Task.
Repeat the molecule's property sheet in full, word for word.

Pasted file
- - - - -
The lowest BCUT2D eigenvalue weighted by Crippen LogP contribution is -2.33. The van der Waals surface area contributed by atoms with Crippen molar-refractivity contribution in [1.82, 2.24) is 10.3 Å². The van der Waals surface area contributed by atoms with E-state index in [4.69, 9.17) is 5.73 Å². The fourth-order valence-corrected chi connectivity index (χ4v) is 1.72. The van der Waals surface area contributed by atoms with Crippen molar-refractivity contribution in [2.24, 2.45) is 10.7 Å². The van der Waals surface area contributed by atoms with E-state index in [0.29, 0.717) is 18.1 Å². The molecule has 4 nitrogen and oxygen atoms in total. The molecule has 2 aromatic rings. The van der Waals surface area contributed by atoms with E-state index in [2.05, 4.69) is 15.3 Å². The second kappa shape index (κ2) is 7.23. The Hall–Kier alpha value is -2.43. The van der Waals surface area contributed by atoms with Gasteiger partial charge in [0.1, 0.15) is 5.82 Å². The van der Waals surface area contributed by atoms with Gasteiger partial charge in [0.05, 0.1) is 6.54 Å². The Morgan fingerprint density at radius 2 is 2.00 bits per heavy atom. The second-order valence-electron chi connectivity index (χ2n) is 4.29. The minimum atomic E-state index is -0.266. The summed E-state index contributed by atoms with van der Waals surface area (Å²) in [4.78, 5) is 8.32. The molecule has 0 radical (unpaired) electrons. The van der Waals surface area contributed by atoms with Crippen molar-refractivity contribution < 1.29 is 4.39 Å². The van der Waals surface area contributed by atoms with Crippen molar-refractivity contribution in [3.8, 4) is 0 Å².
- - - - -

The lowest BCUT2D eigenvalue weighted by Crippen LogP contribution is -2.33. The van der Waals surface area contributed by atoms with Crippen molar-refractivity contribution in [1.82, 2.24) is 10.3 Å². The van der Waals surface area contributed by atoms with E-state index in [4.69, 9.17) is 5.73 Å². The fourth-order valence-corrected chi connectivity index (χ4v) is 1.72. The van der Waals surface area contributed by atoms with Crippen molar-refractivity contribution in [2.24, 2.45) is 10.7 Å². The van der Waals surface area contributed by atoms with E-state index in [0.29, 0.717) is 18.1 Å². The molecule has 4 nitrogen and oxygen atoms in total. The molecule has 2 aromatic rings. The van der Waals surface area contributed by atoms with E-state index in [2.05, 4.69) is 15.3 Å². The second kappa shape index (κ2) is 7.23. The Hall–Kier alpha value is -2.43. The van der Waals surface area contributed by atoms with Gasteiger partial charge in [0.1, 0.15) is 5.82 Å². The van der Waals surface area contributed by atoms with Gasteiger partial charge in [0.05, 0.1) is 6.54 Å². The Morgan fingerprint density at radius 2 is 2.00 bits per heavy atom. The second-order valence-electron chi connectivity index (χ2n) is 4.29. The minimum atomic E-state index is -0.266. The summed E-state index contributed by atoms with van der Waals surface area (Å²) in [4.78, 5) is 8.32. The molecule has 0 radical (unpaired) electrons. The van der Waals surface area contributed by atoms with Crippen molar-refractivity contribution < 1.29 is 4.39 Å². The van der Waals surface area contributed by atoms with Crippen molar-refractivity contribution in [3.8, 4) is 0 Å².